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The Northern Colonies

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Founded Plymouth Colony south of present-day Boston Colony never grew very large Massachusetts Bay Colony Puritan merchants formed the Massachusetts Bay Company. – PowerPoint PPT presentation

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Title: The Northern Colonies


1
The Northern Colonies
  • The Main Idea
  • The pilgrims founded colonies in Massachusetts
    based on Puritan religious ideals, while dissent
    led to the founding of other New England
    colonies.
  • Reading Focus
  • Why did the Puritans flee England?
  • How did dissent among the Puritans threaten the
    New England colonies?
  • What was life like in New England?

2
Puritans Flee to Freedom
  • Plymouth Colony
  • Some English Separatists moved to the Netherlands
    in 1608.
  • Their children were becoming more Dutch than
    English.
  • War with Spain seemed near. They were ready to
    move to the New World.
  • Led by William Bradford, 35 Separatists joined 66
    others on the Mayflower in 1620.
  • Their sponsor, the Virginia Company, intended
    they land near the Hudson River. They landed
    instead at Cape Cod.
  • Founded Plymouth Colony south of present-day
    Boston
  • Colony never grew very large
  • Massachusetts Bay Colony
  • Puritan merchants formed the Massachusetts Bay
    Company.
  • In 1630 John Winthrop set out with 11 ships and
    700 people for New England.
  • This colony grew faster than Plymouth. Other
    towns were established nearby.
  • Massachusetts General Court was formed.
  • Success of Plymouth and Massachusetts Bay
    colonies inspired the Great Migration.
  • Over 20,000 English men and women came to settle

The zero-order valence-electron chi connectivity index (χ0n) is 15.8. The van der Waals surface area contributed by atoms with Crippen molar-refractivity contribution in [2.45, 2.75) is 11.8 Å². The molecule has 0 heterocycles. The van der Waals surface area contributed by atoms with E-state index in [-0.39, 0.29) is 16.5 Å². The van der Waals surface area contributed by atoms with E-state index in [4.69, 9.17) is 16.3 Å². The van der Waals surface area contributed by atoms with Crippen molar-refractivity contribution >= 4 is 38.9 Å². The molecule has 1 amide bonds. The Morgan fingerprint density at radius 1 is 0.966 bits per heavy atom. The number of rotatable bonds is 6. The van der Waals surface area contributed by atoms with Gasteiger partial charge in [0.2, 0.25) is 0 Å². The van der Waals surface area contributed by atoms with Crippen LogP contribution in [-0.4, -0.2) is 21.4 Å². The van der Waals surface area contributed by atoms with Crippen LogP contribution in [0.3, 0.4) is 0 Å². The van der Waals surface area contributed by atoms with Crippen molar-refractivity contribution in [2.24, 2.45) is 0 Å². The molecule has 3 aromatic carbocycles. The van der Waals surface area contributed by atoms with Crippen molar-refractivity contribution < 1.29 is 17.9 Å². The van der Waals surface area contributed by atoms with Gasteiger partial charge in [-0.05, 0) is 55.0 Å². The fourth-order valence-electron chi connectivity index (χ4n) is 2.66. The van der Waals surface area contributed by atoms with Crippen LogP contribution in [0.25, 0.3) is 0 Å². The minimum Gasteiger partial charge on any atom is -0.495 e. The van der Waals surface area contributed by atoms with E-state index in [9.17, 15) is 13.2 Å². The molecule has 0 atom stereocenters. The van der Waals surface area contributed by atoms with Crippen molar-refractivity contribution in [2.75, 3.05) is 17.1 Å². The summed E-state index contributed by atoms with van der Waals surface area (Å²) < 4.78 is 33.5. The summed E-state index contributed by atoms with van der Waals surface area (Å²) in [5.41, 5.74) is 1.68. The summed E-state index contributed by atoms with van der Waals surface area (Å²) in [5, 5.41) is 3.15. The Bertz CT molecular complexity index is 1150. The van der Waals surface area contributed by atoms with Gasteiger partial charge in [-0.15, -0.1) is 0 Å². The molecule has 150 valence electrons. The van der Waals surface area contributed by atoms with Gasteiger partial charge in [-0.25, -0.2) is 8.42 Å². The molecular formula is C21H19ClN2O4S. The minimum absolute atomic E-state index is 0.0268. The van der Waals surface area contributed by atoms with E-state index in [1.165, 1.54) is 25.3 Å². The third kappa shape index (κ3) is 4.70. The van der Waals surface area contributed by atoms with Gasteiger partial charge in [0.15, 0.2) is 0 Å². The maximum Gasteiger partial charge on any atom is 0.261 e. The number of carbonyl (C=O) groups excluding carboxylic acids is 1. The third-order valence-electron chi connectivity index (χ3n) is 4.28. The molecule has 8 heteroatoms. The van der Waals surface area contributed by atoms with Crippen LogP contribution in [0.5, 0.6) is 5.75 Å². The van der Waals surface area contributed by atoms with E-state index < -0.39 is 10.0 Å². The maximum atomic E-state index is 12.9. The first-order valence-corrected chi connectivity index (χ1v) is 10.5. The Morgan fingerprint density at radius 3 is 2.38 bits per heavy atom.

in New England.

3
Puritans Flee to Freedom
  • Puritans wanted to purify the Church of
    England.
  • Wanted simpler church service
  • Objected to the wealth and power of bishops
  • Separatists were more strict Puritans.
  • Wanted to remove all traces of Catholicism from
    their religion
  • Wanted total separation from the Church of
    England
  • Church of England was the official church of the
    land.
  • English subjects required to attend services and
    pay taxes to support the church
  • Dissenters were fined and put in prison

4
Puritans Flee to Freedom
  • Puritans wanted to purify the Church of
    England.
  • Wanted simpler church service
  • Objected to the wealth and power of bishops
  • Separatists were more strict Puritans.
  • Wanted to remove all traces of Catholicism from
    their religion
  • Wanted total separation from the Church of
    England
  • Church of England was the official church of the
    land.
  • English subjects required to attend services and
    pay taxes to support the church
  • Dissenters were fined and put in prison

5
Life in New England
  • Massachusetts General Court passed education
    laws.